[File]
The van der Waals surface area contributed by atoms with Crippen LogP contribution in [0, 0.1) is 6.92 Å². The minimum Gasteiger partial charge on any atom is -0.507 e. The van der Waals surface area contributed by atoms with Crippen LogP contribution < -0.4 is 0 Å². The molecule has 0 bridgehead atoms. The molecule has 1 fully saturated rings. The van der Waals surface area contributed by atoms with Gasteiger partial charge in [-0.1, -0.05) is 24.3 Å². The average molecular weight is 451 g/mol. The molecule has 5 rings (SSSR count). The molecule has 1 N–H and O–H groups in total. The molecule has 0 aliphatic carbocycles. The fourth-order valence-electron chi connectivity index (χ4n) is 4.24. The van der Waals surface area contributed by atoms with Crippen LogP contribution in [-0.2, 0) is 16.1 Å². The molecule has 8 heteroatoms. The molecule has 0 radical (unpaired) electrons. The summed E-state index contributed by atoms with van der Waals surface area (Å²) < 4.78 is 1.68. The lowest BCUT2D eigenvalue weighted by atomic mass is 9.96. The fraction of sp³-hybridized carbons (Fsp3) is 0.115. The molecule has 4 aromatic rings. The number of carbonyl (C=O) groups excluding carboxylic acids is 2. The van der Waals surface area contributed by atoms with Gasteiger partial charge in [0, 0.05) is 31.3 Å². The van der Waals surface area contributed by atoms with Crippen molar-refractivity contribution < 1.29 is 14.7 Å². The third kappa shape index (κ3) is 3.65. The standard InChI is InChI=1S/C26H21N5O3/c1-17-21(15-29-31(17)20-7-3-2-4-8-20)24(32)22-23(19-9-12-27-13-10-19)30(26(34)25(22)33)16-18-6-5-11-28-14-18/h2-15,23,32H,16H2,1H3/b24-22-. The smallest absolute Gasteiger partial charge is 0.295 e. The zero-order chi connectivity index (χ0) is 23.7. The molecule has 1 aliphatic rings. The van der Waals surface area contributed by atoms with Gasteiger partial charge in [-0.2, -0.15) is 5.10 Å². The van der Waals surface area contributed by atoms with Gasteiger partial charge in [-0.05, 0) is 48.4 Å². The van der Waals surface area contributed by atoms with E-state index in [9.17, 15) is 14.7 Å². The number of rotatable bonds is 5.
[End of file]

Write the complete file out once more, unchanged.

The van der Waals surface area contributed by atoms with Crippen LogP contribution in [0, 0.1) is 6.92 Å². The minimum Gasteiger partial charge on any atom is -0.507 e. The van der Waals surface area contributed by atoms with Crippen LogP contribution < -0.4 is 0 Å². The molecule has 0 bridgehead atoms. The molecule has 1 fully saturated rings. The van der Waals surface area contributed by atoms with Gasteiger partial charge in [-0.1, -0.05) is 24.3 Å². The average molecular weight is 451 g/mol. The molecule has 5 rings (SSSR count). The molecule has 1 N–H and O–H groups in total. The molecule has 0 aliphatic carbocycles. The fourth-order valence-electron chi connectivity index (χ4n) is 4.24. The van der Waals surface area contributed by atoms with Crippen LogP contribution in [-0.2, 0) is 16.1 Å². The molecule has 8 heteroatoms. The molecule has 0 radical (unpaired) electrons. The summed E-state index contributed by atoms with van der Waals surface area (Å²) < 4.78 is 1.68. The lowest BCUT2D eigenvalue weighted by atomic mass is 9.96. The fraction of sp³-hybridized carbons (Fsp3) is 0.115. The molecule has 4 aromatic rings. The number of carbonyl (C=O) groups excluding carboxylic acids is 2. The van der Waals surface area contributed by atoms with Gasteiger partial charge in [0, 0.05) is 31.3 Å². The van der Waals surface area contributed by atoms with Crippen molar-refractivity contribution < 1.29 is 14.7 Å². The third kappa shape index (κ3) is 3.65. The standard InChI is InChI=1S/C26H21N5O3/c1-17-21(15-29-31(17)20-7-3-2-4-8-20)24(32)22-23(19-9-12-27-13-10-19)30(26(34)25(22)33)16-18-6-5-11-28-14-18/h2-15,23,32H,16H2,1H3/b24-22-. The smallest absolute Gasteiger partial charge is 0.295 e. The zero-order chi connectivity index (χ0) is 23.7. The molecule has 1 aliphatic rings. The van der Waals surface area contributed by atoms with Gasteiger partial charge in [-0.2, -0.15) is 5.10 Å². The van der Waals surface area contributed by atoms with Gasteiger partial charge in [-0.05, 0) is 48.4 Å². The van der Waals surface area contributed by atoms with E-state index in [9.17, 15) is 14.7 Å². The number of rotatable bonds is 5.